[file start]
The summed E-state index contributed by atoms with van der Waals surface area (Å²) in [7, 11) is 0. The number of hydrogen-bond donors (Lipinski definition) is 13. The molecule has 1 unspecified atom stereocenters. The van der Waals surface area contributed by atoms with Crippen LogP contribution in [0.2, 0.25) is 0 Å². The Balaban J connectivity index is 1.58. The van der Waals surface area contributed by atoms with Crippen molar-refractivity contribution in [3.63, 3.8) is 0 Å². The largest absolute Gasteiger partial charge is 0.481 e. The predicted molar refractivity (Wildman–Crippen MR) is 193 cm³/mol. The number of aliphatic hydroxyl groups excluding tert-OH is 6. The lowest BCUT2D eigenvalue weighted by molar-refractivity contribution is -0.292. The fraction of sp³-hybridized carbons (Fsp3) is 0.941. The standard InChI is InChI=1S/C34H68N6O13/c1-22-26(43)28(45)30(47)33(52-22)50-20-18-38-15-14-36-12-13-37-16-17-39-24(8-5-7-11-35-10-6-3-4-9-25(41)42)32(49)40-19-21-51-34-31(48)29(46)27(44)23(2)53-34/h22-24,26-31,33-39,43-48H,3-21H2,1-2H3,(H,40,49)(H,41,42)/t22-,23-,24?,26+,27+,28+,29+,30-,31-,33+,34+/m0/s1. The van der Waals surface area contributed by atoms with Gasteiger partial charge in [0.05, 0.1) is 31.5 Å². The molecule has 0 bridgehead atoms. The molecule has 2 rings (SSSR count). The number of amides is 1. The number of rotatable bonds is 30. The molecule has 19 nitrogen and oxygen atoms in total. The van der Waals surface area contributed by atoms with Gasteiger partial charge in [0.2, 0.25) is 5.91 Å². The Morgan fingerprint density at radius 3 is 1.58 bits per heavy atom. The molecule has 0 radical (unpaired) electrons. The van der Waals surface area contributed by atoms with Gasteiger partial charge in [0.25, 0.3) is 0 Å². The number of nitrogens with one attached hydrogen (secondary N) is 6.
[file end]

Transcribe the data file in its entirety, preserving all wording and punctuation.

The summed E-state index contributed by atoms with van der Waals surface area (Å²) in [7, 11) is 0. The number of hydrogen-bond donors (Lipinski definition) is 13. The molecule has 1 unspecified atom stereocenters. The van der Waals surface area contributed by atoms with Crippen LogP contribution in [0.2, 0.25) is 0 Å². The Balaban J connectivity index is 1.58. The van der Waals surface area contributed by atoms with Crippen molar-refractivity contribution in [3.63, 3.8) is 0 Å². The largest absolute Gasteiger partial charge is 0.481 e. The predicted molar refractivity (Wildman–Crippen MR) is 193 cm³/mol. The number of aliphatic hydroxyl groups excluding tert-OH is 6. The lowest BCUT2D eigenvalue weighted by molar-refractivity contribution is -0.292. The fraction of sp³-hybridized carbons (Fsp3) is 0.941. The standard InChI is InChI=1S/C34H68N6O13/c1-22-26(43)28(45)30(47)33(52-22)50-20-18-38-15-14-36-12-13-37-16-17-39-24(8-5-7-11-35-10-6-3-4-9-25(41)42)32(49)40-19-21-51-34-31(48)29(46)27(44)23(2)53-34/h22-24,26-31,33-39,43-48H,3-21H2,1-2H3,(H,40,49)(H,41,42)/t22-,23-,24?,26+,27+,28+,29+,30-,31-,33+,34+/m0/s1. The van der Waals surface area contributed by atoms with Gasteiger partial charge in [0.05, 0.1) is 31.5 Å². The molecule has 0 bridgehead atoms. The molecule has 2 rings (SSSR count). The number of amides is 1. The number of rotatable bonds is 30. The molecule has 19 nitrogen and oxygen atoms in total. The van der Waals surface area contributed by atoms with Gasteiger partial charge in [0.2, 0.25) is 5.91 Å². The Morgan fingerprint density at radius 3 is 1.58 bits per heavy atom. The molecule has 0 radical (unpaired) electrons. The van der Waals surface area contributed by atoms with Gasteiger partial charge in [0.25, 0.3) is 0 Å². The number of nitrogens with one attached hydrogen (secondary N) is 6.